Poet, writer. Born June 7, 1917, in Topeka, Kansas. Throughout most of the twentieth century, Gwendolyn Brooks was a lyrical chronicler of the black urban experience in America. In 1950, she became the first African-American poet to win the Pulitzer Prize.
Brooks grew up on the South Side of Chicago, Illinois. She began writing poetry as a young girl, and by the age of 16 had begun publishing her poems regularly in The Chicago Defender. She attended the Woodrow Wilson Junior College in Chicago before marrying a fellow writer, Henry L. Blakely, in 1939. The couple lived together in Chicago, divorcing in 1969 but reuniting in 1973. They had two children, Nora Brooks Blakely and Henry Blakely Jr.
Brooks earned a good deal of critical attention in 1945 with the publication of her first anthology of poetry, A Street in Bronzeville. (“Bronzeville” was Brooks’ name for the predominately African-American South Side of Chicago.) Over the next several years, Brooks won a grant from the American Academy of Arts and Letters and several fellowships from the Guggenheim Foundation.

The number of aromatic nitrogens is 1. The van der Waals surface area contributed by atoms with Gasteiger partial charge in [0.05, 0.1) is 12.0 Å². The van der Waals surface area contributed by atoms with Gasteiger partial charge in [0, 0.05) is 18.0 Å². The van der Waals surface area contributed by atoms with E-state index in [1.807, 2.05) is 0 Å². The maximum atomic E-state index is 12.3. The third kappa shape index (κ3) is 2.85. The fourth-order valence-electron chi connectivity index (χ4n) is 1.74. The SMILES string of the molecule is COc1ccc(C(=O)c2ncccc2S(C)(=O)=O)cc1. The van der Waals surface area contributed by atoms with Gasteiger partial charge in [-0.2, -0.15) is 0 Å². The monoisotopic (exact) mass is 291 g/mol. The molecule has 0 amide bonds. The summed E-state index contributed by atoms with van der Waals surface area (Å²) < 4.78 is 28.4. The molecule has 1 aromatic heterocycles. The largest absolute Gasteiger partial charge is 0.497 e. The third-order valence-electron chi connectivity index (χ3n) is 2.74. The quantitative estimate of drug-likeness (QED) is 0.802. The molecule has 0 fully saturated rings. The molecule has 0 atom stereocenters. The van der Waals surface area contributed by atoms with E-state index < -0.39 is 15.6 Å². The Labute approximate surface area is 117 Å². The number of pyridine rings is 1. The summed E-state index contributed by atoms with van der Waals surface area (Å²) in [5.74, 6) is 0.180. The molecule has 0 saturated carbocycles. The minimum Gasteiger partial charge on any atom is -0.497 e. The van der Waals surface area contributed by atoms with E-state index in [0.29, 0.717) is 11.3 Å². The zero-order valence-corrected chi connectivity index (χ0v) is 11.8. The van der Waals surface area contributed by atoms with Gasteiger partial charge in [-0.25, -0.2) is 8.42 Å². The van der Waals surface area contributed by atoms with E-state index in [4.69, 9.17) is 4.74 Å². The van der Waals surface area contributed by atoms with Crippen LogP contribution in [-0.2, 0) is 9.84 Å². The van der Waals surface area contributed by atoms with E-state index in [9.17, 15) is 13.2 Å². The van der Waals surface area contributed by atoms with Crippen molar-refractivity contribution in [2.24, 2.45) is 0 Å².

She published her second volume of verse, Annie Allen, in 1949. The book, which followed a Bronzeville girl throughout the stages of her life, was written in a loose, experimental form that Brooks called the “sonnet-ballad.” Annie Allen won the Pulitzer Prize the following year, catapulting Brooks to a whole new level of literary and popular acclaim.